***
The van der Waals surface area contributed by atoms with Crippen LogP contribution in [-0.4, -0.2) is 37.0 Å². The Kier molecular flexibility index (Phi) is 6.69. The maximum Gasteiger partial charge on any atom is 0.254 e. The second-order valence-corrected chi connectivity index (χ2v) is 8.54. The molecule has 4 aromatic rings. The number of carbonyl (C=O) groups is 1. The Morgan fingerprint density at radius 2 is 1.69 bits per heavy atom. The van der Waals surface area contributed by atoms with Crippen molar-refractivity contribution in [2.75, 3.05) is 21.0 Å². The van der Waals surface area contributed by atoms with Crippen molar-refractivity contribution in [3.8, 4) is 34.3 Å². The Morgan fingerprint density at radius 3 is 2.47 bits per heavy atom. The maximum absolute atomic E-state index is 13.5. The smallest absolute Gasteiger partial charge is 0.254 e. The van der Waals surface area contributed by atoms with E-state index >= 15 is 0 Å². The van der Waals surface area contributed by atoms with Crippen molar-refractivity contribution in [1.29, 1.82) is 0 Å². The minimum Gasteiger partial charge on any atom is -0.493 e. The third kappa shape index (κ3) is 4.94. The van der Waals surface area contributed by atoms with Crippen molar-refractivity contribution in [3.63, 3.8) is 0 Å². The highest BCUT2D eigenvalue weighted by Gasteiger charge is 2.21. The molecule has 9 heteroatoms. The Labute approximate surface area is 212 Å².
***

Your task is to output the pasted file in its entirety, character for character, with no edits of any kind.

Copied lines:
The van der Waals surface area contributed by atoms with Crippen LogP contribution in [-0.4, -0.2) is 37.0 Å². The Kier molecular flexibility index (Phi) is 6.69. The maximum Gasteiger partial charge on any atom is 0.254 e. The second-order valence-corrected chi connectivity index (χ2v) is 8.54. The molecule has 4 aromatic rings. The number of carbonyl (C=O) groups is 1. The Morgan fingerprint density at radius 2 is 1.69 bits per heavy atom. The van der Waals surface area contributed by atoms with Crippen molar-refractivity contribution in [2.75, 3.05) is 21.0 Å². The van der Waals surface area contributed by atoms with Crippen molar-refractivity contribution in [3.8, 4) is 34.3 Å². The Morgan fingerprint density at radius 3 is 2.47 bits per heavy atom. The maximum absolute atomic E-state index is 13.5. The smallest absolute Gasteiger partial charge is 0.254 e. The van der Waals surface area contributed by atoms with E-state index >= 15 is 0 Å². The van der Waals surface area contributed by atoms with Crippen molar-refractivity contribution in [1.29, 1.82) is 0 Å². The minimum Gasteiger partial charge on any atom is -0.493 e. The third kappa shape index (κ3) is 4.94. The van der Waals surface area contributed by atoms with Crippen molar-refractivity contribution in [3.63, 3.8) is 0 Å². The highest BCUT2D eigenvalue weighted by Gasteiger charge is 2.21. The molecule has 9 heteroatoms. The Labute approximate surface area is 212 Å².